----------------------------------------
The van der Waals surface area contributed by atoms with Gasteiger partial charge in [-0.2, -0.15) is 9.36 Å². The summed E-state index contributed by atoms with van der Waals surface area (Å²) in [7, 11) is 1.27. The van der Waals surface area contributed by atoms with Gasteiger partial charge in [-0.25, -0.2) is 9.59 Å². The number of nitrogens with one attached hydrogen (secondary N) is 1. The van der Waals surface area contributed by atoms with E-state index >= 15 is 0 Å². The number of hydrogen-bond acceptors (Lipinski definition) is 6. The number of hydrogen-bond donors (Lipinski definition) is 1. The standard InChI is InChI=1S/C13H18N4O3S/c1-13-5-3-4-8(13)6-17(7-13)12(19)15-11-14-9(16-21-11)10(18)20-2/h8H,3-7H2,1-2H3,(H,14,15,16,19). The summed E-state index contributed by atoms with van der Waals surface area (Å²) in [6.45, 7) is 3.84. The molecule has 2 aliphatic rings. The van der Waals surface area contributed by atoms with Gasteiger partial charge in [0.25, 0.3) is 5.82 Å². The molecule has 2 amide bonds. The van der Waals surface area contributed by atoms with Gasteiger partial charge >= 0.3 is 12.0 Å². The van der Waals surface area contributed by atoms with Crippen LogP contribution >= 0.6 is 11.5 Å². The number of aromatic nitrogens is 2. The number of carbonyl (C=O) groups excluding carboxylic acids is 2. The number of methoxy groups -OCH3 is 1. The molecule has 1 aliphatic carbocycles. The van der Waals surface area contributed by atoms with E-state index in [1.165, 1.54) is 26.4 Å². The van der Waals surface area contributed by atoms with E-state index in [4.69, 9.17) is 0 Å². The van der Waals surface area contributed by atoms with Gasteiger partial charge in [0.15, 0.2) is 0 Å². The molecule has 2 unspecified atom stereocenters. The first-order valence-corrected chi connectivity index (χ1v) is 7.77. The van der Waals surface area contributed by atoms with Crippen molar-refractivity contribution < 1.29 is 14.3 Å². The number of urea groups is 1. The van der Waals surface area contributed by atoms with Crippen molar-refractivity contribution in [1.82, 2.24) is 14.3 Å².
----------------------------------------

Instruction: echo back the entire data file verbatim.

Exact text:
The van der Waals surface area contributed by atoms with Gasteiger partial charge in [-0.2, -0.15) is 9.36 Å². The summed E-state index contributed by atoms with van der Waals surface area (Å²) in [7, 11) is 1.27. The van der Waals surface area contributed by atoms with Gasteiger partial charge in [-0.25, -0.2) is 9.59 Å². The number of nitrogens with one attached hydrogen (secondary N) is 1. The van der Waals surface area contributed by atoms with E-state index >= 15 is 0 Å². The number of hydrogen-bond acceptors (Lipinski definition) is 6. The number of hydrogen-bond donors (Lipinski definition) is 1. The standard InChI is InChI=1S/C13H18N4O3S/c1-13-5-3-4-8(13)6-17(7-13)12(19)15-11-14-9(16-21-11)10(18)20-2/h8H,3-7H2,1-2H3,(H,14,15,16,19). The summed E-state index contributed by atoms with van der Waals surface area (Å²) in [6.45, 7) is 3.84. The molecule has 2 aliphatic rings. The van der Waals surface area contributed by atoms with Gasteiger partial charge in [0.25, 0.3) is 5.82 Å². The molecule has 2 amide bonds. The van der Waals surface area contributed by atoms with Gasteiger partial charge >= 0.3 is 12.0 Å². The van der Waals surface area contributed by atoms with Crippen LogP contribution >= 0.6 is 11.5 Å². The number of aromatic nitrogens is 2. The number of carbonyl (C=O) groups excluding carboxylic acids is 2. The number of methoxy groups -OCH3 is 1. The molecule has 1 aliphatic carbocycles. The van der Waals surface area contributed by atoms with E-state index in [1.165, 1.54) is 26.4 Å². The van der Waals surface area contributed by atoms with E-state index in [4.69, 9.17) is 0 Å². The van der Waals surface area contributed by atoms with Gasteiger partial charge in [0.15, 0.2) is 0 Å². The molecule has 2 unspecified atom stereocenters. The first-order valence-corrected chi connectivity index (χ1v) is 7.77. The van der Waals surface area contributed by atoms with Crippen molar-refractivity contribution < 1.29 is 14.3 Å². The number of urea groups is 1. The van der Waals surface area contributed by atoms with Crippen molar-refractivity contribution in [1.82, 2.24) is 14.3 Å².